So, lack of transparency in a world with eyes opening can be also hurt and be expensive and the US executive is now proving to be vigilant on  behalf of transparency on a world-wide basis – as is the US Congress which passed legislation in 2010 called Dodd-Frank. Part of this related to section 1504 which requires extractive industry companies registered with the SEC (Security and Exchange Commission) to disclose their revenues and taxes paid on a country by country basis worldwide. This includes all companies registered on the NYSE no matter where they are based. The EU looks to be following this example so that the people of resource-rich, economically poor countries will know how much money their precious natural resources raise in annual income and then can follow through what their Governments do with that money.

However, the American Petroleum Institute and the US Chambers of Commerce (vested interests if ever there were) are trying to fight back and have initiated a law suit in the US to nullify section 1504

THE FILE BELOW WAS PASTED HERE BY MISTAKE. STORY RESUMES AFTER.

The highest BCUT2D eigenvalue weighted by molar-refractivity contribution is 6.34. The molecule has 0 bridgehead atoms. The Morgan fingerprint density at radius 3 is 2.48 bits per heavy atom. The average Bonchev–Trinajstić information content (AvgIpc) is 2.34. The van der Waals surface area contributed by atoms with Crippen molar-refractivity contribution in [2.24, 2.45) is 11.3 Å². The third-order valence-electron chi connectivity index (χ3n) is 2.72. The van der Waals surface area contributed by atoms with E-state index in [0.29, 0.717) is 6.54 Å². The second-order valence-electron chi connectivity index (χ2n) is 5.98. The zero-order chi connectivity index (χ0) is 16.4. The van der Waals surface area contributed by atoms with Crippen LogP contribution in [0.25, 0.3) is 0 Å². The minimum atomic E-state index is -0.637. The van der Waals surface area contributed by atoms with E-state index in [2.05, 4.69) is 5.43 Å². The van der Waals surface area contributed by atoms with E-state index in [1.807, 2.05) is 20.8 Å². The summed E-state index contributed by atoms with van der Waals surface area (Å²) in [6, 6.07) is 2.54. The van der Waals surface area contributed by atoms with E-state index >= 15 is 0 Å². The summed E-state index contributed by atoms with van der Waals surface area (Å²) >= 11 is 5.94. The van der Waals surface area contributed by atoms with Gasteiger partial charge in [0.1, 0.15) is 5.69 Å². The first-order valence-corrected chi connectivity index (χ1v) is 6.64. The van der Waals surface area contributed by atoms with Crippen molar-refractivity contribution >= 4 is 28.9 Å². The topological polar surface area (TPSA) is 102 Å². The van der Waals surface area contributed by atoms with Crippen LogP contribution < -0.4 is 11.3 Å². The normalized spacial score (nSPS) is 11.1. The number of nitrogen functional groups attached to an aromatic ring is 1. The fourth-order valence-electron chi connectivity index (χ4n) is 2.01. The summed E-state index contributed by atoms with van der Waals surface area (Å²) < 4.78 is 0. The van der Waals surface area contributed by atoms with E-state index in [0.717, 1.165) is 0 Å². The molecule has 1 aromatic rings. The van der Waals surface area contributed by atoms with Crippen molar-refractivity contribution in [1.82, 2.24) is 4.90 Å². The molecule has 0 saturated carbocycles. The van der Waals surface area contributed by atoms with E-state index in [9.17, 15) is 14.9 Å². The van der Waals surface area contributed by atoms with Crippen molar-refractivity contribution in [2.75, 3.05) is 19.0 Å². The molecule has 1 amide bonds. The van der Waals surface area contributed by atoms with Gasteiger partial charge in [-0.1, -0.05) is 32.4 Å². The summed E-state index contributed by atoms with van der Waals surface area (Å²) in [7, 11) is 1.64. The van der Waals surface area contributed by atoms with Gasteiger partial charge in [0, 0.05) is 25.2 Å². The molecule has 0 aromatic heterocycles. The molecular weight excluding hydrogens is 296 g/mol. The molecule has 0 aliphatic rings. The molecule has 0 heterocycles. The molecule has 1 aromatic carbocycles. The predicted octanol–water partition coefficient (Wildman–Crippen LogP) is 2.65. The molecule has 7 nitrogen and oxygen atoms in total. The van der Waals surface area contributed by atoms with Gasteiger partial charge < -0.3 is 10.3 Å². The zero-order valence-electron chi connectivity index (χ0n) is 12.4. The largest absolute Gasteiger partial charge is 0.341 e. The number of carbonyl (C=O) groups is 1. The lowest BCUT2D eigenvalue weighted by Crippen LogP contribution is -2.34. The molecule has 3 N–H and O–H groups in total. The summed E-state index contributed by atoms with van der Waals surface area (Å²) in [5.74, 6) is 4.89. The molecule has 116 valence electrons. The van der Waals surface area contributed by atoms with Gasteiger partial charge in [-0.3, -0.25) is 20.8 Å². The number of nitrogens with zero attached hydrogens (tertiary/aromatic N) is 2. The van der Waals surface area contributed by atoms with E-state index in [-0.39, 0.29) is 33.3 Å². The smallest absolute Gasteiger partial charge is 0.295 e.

How curious that libertarians fight on behalf of secrecy – the proponents of a free market arguing against a main tenet of economics – free information.

Battle lines are being drawn – the light and the dark.

21st Century Schizoid Man, King Crimson’s take on Spiro Agnew, was written in 1969 but the 21st Century does even now witness such schizoid tendencies characterized by corporate and governmental secretiveness, emotional coldness and apathy that typifies the illness. The lack of openness is world-wide and exhibited by the Chinese authorities’ suppression of its Southern Weekly newspaper when an editorial criticizing Chinese leadership was thrown out and one supporting the leadership was superimposed. Anyone reading Martin Jacques book “When China Rules the World” would not be surprised at the suppression. It characterizes the central leadership of this “civilization state” but Jacques argues that we see it too much with western eyes. But, what if we in the West are right and democratic freedom and openness are the motors that drive our human endeavours? What if the Chinese have, for 2,000 years, actually got it wrong. As China grows stronger, the move away from freedom for information will intensify and Chambers of Commerce will battle against laws for transparency that they will argue provides Chinese firms with advantages. This is a battle that has to be fought world-wide.